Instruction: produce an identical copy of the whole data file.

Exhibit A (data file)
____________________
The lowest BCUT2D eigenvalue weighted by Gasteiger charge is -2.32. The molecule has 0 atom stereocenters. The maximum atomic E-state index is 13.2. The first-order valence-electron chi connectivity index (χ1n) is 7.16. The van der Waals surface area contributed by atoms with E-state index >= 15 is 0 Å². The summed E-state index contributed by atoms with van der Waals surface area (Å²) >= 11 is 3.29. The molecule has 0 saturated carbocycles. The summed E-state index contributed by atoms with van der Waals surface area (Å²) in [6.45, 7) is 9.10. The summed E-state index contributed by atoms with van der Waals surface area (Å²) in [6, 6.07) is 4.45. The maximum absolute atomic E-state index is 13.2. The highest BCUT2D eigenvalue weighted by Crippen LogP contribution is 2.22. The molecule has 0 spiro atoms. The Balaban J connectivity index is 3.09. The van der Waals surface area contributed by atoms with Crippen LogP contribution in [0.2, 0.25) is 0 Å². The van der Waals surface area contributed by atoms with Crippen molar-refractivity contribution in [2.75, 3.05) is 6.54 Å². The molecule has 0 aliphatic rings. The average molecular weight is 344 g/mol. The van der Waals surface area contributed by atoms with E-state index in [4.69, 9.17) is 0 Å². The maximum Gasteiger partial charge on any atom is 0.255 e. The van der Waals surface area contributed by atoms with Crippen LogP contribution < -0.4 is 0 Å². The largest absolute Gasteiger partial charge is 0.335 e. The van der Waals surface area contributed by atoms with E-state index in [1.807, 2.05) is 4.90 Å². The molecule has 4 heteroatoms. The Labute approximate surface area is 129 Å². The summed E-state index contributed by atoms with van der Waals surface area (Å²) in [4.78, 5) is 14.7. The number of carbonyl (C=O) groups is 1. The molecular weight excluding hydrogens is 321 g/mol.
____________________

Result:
The lowest BCUT2D eigenvalue weighted by Gasteiger charge is -2.32. The molecule has 0 atom stereocenters. The maximum atomic E-state index is 13.2. The first-order valence-electron chi connectivity index (χ1n) is 7.16. The van der Waals surface area contributed by atoms with E-state index >= 15 is 0 Å². The summed E-state index contributed by atoms with van der Waals surface area (Å²) >= 11 is 3.29. The molecule has 0 saturated carbocycles. The summed E-state index contributed by atoms with van der Waals surface area (Å²) in [6.45, 7) is 9.10. The summed E-state index contributed by atoms with van der Waals surface area (Å²) in [6, 6.07) is 4.45. The maximum absolute atomic E-state index is 13.2. The highest BCUT2D eigenvalue weighted by Crippen LogP contribution is 2.22. The molecule has 0 spiro atoms. The Balaban J connectivity index is 3.09. The van der Waals surface area contributed by atoms with Crippen LogP contribution in [0.2, 0.25) is 0 Å². The van der Waals surface area contributed by atoms with Crippen molar-refractivity contribution in [2.75, 3.05) is 6.54 Å². The molecule has 0 aliphatic rings. The average molecular weight is 344 g/mol. The van der Waals surface area contributed by atoms with E-state index in [4.69, 9.17) is 0 Å². The maximum Gasteiger partial charge on any atom is 0.255 e. The van der Waals surface area contributed by atoms with Crippen LogP contribution < -0.4 is 0 Å². The largest absolute Gasteiger partial charge is 0.335 e. The van der Waals surface area contributed by atoms with E-state index in [1.807, 2.05) is 4.90 Å². The molecule has 4 heteroatoms. The Labute approximate surface area is 129 Å². The summed E-state index contributed by atoms with van der Waals surface area (Å²) in [4.78, 5) is 14.7. The number of carbonyl (C=O) groups is 1. The molecular weight excluding hydrogens is 321 g/mol.